Well meaning and useless
By Matthew Fraser, Opinions Editor
As a black opinion writer, I think I am in a unique position to answer that question. No, you are not a racist if you don’t ‘see color.’
I know I missed this because COVID had me squirreled away in my house. I saw while walking up Commercial drive a billboard that first shocked then invited scorn from me. It was so simple and yet so strange; black background, four words written in white: “Am I a Racist?” I was shocked to see that someone had had the audacity to ask everyone who could read that question; it drew scorn from me when I realized that this was a serious effort from our government.
A CBC article describes it as a “public awareness campaign launched this month [November] by BC’s Office of the Human Rights Commissioner (BCOHRC).” The campaign was started November 16 using bus stops and billboards to ask these supposedly reflective questions.
The problem with these types of efforts (at least as I see it) is that they change a legitimate fight and good effort into some foolish slogan with a song and dance. I’m glad to say that most people are not racist. I would go so far as to say that though you (just like I) have some stereotypes and negative views we need to work on, neither of us are racists, nor would such a billboard cause an epiphany for those who actually are. All this does is transfer the goodwill of people towards a temporary guilt trip while twisting the best parts of progressivism into a lifestyle brand. This is not a slogan to be made t-shirt ready and plastered about as if it has no meaning, it’s a word that carries a long and serious history that has shaped our world and built barriers to literally keep a few people from succeeding. We should have better ways to address the real prejudice that exists.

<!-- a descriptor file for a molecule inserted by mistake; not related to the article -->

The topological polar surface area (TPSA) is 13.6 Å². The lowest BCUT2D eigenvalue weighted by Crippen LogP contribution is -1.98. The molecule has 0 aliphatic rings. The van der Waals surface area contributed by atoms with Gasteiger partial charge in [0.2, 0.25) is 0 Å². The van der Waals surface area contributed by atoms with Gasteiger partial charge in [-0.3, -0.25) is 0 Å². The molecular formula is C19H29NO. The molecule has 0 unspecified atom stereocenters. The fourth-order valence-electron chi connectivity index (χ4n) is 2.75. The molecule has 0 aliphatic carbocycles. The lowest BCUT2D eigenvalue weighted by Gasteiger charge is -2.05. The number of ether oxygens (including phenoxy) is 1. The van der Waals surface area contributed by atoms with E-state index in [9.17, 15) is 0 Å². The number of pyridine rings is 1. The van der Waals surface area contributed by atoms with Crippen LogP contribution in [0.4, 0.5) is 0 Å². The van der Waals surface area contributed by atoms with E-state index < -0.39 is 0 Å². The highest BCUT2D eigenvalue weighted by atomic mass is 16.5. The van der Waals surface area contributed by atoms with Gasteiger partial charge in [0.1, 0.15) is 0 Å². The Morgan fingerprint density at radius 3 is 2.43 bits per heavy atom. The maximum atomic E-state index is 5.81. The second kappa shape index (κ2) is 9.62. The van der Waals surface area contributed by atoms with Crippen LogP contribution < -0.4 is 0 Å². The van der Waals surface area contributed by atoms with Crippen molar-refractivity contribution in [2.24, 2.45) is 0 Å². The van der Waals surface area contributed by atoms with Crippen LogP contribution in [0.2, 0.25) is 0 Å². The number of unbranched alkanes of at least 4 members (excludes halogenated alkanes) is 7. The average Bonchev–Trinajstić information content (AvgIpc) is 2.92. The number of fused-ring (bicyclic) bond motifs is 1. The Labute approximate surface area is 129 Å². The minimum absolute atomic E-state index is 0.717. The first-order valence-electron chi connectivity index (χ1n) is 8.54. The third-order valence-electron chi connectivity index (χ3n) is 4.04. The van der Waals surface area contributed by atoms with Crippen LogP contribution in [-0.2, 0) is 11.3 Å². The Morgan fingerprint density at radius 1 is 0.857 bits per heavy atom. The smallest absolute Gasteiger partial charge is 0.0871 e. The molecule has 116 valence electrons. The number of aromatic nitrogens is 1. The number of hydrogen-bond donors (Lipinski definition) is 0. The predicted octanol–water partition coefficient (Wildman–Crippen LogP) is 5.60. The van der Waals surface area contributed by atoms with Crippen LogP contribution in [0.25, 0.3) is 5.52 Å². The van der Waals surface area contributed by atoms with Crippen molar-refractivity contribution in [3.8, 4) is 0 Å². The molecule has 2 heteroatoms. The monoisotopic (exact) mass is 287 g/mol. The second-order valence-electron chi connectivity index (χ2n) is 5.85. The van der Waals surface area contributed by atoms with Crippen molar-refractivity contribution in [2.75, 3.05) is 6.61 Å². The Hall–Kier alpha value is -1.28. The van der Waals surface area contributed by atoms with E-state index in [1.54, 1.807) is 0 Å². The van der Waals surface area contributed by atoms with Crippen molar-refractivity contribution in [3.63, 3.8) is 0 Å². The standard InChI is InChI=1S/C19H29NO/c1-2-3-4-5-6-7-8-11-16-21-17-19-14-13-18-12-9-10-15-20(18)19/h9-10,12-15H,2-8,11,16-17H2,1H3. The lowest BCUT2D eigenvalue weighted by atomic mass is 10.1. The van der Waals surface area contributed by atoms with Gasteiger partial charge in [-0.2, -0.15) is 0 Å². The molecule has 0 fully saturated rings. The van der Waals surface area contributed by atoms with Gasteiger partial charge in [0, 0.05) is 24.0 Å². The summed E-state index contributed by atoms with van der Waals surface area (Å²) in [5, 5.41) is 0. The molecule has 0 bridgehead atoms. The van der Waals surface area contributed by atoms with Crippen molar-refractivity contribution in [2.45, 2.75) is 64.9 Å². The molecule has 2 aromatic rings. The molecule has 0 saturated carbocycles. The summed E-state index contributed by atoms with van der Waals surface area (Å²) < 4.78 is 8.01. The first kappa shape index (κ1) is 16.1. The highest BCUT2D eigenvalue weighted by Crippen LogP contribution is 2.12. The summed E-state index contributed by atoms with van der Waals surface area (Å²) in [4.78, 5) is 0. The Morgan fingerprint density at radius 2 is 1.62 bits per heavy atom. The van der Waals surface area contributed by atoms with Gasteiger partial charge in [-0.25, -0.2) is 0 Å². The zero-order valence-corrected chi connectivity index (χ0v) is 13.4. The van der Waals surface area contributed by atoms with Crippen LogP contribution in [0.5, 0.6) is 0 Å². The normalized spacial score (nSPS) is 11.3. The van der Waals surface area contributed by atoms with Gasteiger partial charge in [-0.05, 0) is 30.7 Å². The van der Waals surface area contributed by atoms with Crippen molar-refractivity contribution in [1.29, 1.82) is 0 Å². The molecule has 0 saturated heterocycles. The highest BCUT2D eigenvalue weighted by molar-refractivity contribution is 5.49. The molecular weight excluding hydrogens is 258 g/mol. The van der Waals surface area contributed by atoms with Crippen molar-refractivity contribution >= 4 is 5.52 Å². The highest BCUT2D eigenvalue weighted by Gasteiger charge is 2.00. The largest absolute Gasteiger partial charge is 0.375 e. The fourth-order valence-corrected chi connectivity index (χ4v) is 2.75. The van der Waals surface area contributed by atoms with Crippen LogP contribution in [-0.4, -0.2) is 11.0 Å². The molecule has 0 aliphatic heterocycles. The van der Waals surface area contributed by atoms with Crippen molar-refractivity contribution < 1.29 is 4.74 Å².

There is no forthcoming introspection when the people who really need to be changed see this; people like Daryl Davis who make it their job to reach out and convert actual white supremacists are not aided by these types of ads. The racial justice of the ‘60s was not the result of a few bus stop signs and the last time I checked the majority of people knew instinctively that what happened to George Floyd was terrible. We don’t need this.
But then I had to ask myself, who was this for? I realised almost immediately that it wasn’t really for the minorities; this isn’t meant to show solidarity to the roughly half of Vancouver’s population that isn’t white. No, this was meant to assuage the bleeding-heart progressive elites that sees phantoms of oppression everywhere but as Jay-Z once said: “wouldn’t bust a grape in a fruit fight.” All groups virtue signal, progressives just do it the loudest. In the aforementioned article, BCOHRC Kasari Govender mentions that this was in part a response to the uptick in anti-Asian racism that occurred as COVID rolled threw Canada. Certainly we need to be concerned about that, but does anyone really believe that this will be the push that tips people into accepting others for who they are? Is this really the first step towards a better world?
Assuming that a better world really is the end goal, we must ask if this gets us any closer. One of the questions asked in this campaign is: “If I don’t see skin color, am I a racist?” As a black opinion writer, I think I am in a unique position to answer that question. No, you are not a racist if you don’t “see color.” In a perfect world, I can and would forget that I am black because it is unimportant in most situations.
The fact that my skin color must be at the forefront of all interactions brings unnecessary racial dynamic to every situation. For some reason, the young liberal today thinks that the best world we can live in is one where the dynamics of race, self-description, and ability is the only one talked about and at the forefront of all interactions. I must be coddled in every conversation; I must need a billboard questioning everyone as to whether or not they are racist just so I can feel safe. But as James Baldwin once said: “A liberal [is] someone who thinks he knows more about your experience than you do.” Don’t get me started on conservatives though.